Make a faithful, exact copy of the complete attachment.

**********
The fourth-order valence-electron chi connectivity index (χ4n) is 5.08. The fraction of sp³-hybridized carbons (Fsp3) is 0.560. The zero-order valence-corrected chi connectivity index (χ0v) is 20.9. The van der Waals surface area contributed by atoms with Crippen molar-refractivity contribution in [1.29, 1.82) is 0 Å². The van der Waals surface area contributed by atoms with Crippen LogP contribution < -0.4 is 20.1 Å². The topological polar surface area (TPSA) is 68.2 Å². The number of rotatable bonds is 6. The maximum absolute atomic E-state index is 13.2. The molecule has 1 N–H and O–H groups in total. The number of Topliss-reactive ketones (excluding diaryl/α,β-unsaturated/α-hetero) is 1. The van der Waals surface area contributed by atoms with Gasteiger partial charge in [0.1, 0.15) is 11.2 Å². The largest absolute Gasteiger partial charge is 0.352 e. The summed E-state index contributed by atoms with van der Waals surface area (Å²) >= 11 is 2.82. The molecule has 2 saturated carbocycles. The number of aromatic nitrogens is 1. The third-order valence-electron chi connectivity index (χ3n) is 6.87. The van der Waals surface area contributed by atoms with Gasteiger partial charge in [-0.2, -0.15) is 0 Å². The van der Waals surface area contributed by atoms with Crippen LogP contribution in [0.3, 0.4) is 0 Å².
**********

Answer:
The fourth-order valence-electron chi connectivity index (χ4n) is 5.08. The fraction of sp³-hybridized carbons (Fsp3) is 0.560. The zero-order valence-corrected chi connectivity index (χ0v) is 20.9. The van der Waals surface area contributed by atoms with Crippen molar-refractivity contribution in [1.29, 1.82) is 0 Å². The van der Waals surface area contributed by atoms with Crippen LogP contribution < -0.4 is 20.1 Å². The topological polar surface area (TPSA) is 68.2 Å². The number of rotatable bonds is 6. The maximum absolute atomic E-state index is 13.2. The molecule has 1 N–H and O–H groups in total. The number of Topliss-reactive ketones (excluding diaryl/α,β-unsaturated/α-hetero) is 1. The van der Waals surface area contributed by atoms with Gasteiger partial charge in [0.1, 0.15) is 11.2 Å². The largest absolute Gasteiger partial charge is 0.352 e. The summed E-state index contributed by atoms with van der Waals surface area (Å²) >= 11 is 2.82. The molecule has 2 saturated carbocycles. The number of aromatic nitrogens is 1. The third-order valence-electron chi connectivity index (χ3n) is 6.87. The van der Waals surface area contributed by atoms with Gasteiger partial charge in [-0.2, -0.15) is 0 Å². The van der Waals surface area contributed by atoms with Crippen LogP contribution in [0.3, 0.4) is 0 Å².